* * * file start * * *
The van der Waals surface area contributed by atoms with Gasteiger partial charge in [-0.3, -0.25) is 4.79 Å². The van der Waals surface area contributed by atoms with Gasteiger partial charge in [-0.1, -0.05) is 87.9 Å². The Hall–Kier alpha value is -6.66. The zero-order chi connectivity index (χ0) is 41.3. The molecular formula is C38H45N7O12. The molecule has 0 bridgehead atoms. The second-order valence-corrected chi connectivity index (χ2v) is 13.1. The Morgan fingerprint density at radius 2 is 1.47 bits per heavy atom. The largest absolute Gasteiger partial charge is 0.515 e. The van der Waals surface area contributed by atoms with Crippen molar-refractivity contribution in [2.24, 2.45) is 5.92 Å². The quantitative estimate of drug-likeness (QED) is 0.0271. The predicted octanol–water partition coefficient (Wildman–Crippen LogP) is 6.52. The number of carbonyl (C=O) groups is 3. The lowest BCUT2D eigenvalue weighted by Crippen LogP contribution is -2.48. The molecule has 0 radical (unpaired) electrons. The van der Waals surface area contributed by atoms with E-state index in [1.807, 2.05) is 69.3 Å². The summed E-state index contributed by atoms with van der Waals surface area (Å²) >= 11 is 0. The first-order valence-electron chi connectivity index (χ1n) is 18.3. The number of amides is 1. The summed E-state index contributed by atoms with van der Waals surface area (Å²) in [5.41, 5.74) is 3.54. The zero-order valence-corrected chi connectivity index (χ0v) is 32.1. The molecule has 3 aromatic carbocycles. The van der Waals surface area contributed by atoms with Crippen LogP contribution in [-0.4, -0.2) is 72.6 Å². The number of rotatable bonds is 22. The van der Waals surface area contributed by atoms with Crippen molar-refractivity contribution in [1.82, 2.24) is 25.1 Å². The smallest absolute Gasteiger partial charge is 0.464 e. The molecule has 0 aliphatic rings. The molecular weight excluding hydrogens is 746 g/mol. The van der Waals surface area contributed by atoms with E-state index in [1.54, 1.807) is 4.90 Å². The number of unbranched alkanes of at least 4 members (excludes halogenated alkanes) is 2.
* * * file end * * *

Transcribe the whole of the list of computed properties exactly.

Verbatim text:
The van der Waals surface area contributed by atoms with Gasteiger partial charge in [-0.3, -0.25) is 4.79 Å². The van der Waals surface area contributed by atoms with Gasteiger partial charge in [-0.1, -0.05) is 87.9 Å². The Hall–Kier alpha value is -6.66. The zero-order chi connectivity index (χ0) is 41.3. The molecular formula is C38H45N7O12. The molecule has 0 bridgehead atoms. The second-order valence-corrected chi connectivity index (χ2v) is 13.1. The Morgan fingerprint density at radius 2 is 1.47 bits per heavy atom. The largest absolute Gasteiger partial charge is 0.515 e. The van der Waals surface area contributed by atoms with Crippen molar-refractivity contribution in [2.24, 2.45) is 5.92 Å². The quantitative estimate of drug-likeness (QED) is 0.0271. The predicted octanol–water partition coefficient (Wildman–Crippen LogP) is 6.52. The number of carbonyl (C=O) groups is 3. The lowest BCUT2D eigenvalue weighted by Crippen LogP contribution is -2.48. The molecule has 0 radical (unpaired) electrons. The van der Waals surface area contributed by atoms with E-state index in [1.807, 2.05) is 69.3 Å². The summed E-state index contributed by atoms with van der Waals surface area (Å²) >= 11 is 0. The first-order valence-electron chi connectivity index (χ1n) is 18.3. The number of amides is 1. The summed E-state index contributed by atoms with van der Waals surface area (Å²) in [5.41, 5.74) is 3.54. The zero-order valence-corrected chi connectivity index (χ0v) is 32.1. The molecule has 3 aromatic carbocycles. The van der Waals surface area contributed by atoms with Crippen LogP contribution in [-0.4, -0.2) is 72.6 Å². The number of rotatable bonds is 22. The van der Waals surface area contributed by atoms with Crippen molar-refractivity contribution in [1.82, 2.24) is 25.1 Å². The smallest absolute Gasteiger partial charge is 0.464 e. The molecule has 0 aliphatic rings. The molecular weight excluding hydrogens is 746 g/mol. The van der Waals surface area contributed by atoms with E-state index in [1.54, 1.807) is 4.90 Å². The number of unbranched alkanes of at least 4 members (excludes halogenated alkanes) is 2.